KANSAS CITY, Mo. — Kansas City area doctors are on the lookout for hepatitis cases in kids younger than 16 after the Centers for Disease Control started tracking a series of cases where they can’t directly identify the cause.
There have been more than 100 cases across a handful of states, including Missouri. Some of those cases have required liver transplants because the organ was so badly damaged.
“These kids will get an infection and it might present as a cold in their friend, a cold in their sibling, or their parent, but then for that particular patient, it becomes much more severe, something that leads to liver damage,” said Children’s Mercy Kansas City section of Hepatology and Transplantation Chief Dr. Ryan Fischer.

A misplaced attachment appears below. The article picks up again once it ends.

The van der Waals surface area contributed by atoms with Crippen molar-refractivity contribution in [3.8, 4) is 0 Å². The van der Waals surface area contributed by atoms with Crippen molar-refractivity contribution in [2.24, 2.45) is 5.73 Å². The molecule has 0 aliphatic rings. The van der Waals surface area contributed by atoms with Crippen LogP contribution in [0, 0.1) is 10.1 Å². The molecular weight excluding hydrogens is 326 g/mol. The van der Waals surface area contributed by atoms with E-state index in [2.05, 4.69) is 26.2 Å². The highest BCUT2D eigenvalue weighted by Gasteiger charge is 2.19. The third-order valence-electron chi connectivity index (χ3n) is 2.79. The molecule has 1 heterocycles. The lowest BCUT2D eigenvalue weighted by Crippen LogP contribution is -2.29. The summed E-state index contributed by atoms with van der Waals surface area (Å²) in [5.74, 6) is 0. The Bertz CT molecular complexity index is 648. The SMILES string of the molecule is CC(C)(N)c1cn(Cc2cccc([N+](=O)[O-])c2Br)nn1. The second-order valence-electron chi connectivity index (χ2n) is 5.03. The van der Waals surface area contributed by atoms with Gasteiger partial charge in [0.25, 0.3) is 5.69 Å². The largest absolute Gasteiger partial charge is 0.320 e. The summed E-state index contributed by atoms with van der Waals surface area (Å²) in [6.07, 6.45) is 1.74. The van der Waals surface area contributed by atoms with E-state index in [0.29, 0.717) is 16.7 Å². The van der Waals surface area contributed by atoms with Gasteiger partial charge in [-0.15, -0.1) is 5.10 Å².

The problem is doctors don’t really know why there seems to be more cases in the United States and through parts of Europe.
One potential explanation is the Adenovirus, which has been found in many of the recent cases. Also, two years of social distancing because of COVID has prevented other diseases and illnesses young people might have been exposed to in that time.
Now that many parts of society are opening back up again, that extra exposure could lead to more illness overall.
“Maybe we’re seeing that cluster occur a little more intensely at this point in time,” Fischer said.
But he stresses that’s only a working theory at this point while medical professionals try to gather more information about what’s causing this spike.
Fischer said while more than 100 infections is serious for the families directly impacted, it still represents a relatively small chance that the average child could be negatively impacted. He said parents and caretakers should watch out for jaundice, extreme fatigue, vomiting, and diarrhea as symptoms of hepatitis to seek out medical attention.
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